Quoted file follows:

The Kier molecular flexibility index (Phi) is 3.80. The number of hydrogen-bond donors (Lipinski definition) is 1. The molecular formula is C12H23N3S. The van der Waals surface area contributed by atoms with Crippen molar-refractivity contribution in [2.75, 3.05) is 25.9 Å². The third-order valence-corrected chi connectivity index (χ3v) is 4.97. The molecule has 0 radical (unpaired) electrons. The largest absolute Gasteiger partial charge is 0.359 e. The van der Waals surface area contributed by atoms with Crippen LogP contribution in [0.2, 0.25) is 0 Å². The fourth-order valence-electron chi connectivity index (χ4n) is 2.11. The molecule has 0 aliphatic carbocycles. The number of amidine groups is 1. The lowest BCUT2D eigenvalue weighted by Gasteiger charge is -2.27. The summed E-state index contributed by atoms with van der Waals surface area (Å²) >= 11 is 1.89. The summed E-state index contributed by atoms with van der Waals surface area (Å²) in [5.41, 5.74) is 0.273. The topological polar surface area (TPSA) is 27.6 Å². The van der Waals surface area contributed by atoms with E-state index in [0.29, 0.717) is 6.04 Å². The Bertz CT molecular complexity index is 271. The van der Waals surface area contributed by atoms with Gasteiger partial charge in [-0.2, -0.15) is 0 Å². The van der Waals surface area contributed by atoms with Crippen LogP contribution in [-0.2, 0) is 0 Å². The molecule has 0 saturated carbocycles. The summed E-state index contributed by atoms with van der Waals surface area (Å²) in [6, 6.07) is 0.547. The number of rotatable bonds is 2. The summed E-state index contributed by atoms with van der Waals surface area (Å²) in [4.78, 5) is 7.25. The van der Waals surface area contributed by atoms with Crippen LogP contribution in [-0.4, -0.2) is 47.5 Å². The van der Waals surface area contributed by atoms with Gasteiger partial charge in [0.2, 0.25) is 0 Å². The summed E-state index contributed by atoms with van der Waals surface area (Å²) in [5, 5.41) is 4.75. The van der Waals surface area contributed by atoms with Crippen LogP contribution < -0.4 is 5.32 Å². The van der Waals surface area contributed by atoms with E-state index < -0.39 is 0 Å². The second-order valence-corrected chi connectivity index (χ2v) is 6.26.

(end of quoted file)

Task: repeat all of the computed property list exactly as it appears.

The Kier molecular flexibility index (Phi) is 3.80. The number of hydrogen-bond donors (Lipinski definition) is 1. The molecular formula is C12H23N3S. The van der Waals surface area contributed by atoms with Crippen molar-refractivity contribution in [2.75, 3.05) is 25.9 Å². The third-order valence-corrected chi connectivity index (χ3v) is 4.97. The molecule has 0 radical (unpaired) electrons. The largest absolute Gasteiger partial charge is 0.359 e. The van der Waals surface area contributed by atoms with Crippen LogP contribution in [0.2, 0.25) is 0 Å². The fourth-order valence-electron chi connectivity index (χ4n) is 2.11. The molecule has 0 aliphatic carbocycles. The number of amidine groups is 1. The lowest BCUT2D eigenvalue weighted by Gasteiger charge is -2.27. The summed E-state index contributed by atoms with van der Waals surface area (Å²) >= 11 is 1.89. The summed E-state index contributed by atoms with van der Waals surface area (Å²) in [5.41, 5.74) is 0.273. The topological polar surface area (TPSA) is 27.6 Å². The van der Waals surface area contributed by atoms with E-state index in [0.29, 0.717) is 6.04 Å². The Bertz CT molecular complexity index is 271. The van der Waals surface area contributed by atoms with Gasteiger partial charge in [-0.2, -0.15) is 0 Å². The van der Waals surface area contributed by atoms with Crippen LogP contribution in [-0.2, 0) is 0 Å². The molecule has 0 saturated carbocycles. The summed E-state index contributed by atoms with van der Waals surface area (Å²) in [6, 6.07) is 0.547. The number of rotatable bonds is 2. The summed E-state index contributed by atoms with van der Waals surface area (Å²) in [4.78, 5) is 7.25. The van der Waals surface area contributed by atoms with Crippen LogP contribution in [-0.4, -0.2) is 47.5 Å². The van der Waals surface area contributed by atoms with Gasteiger partial charge in [0.2, 0.25) is 0 Å². The summed E-state index contributed by atoms with van der Waals surface area (Å²) in [5, 5.41) is 4.75. The van der Waals surface area contributed by atoms with Crippen LogP contribution < -0.4 is 5.32 Å². The van der Waals surface area contributed by atoms with E-state index < -0.39 is 0 Å². The second-order valence-corrected chi connectivity index (χ2v) is 6.26.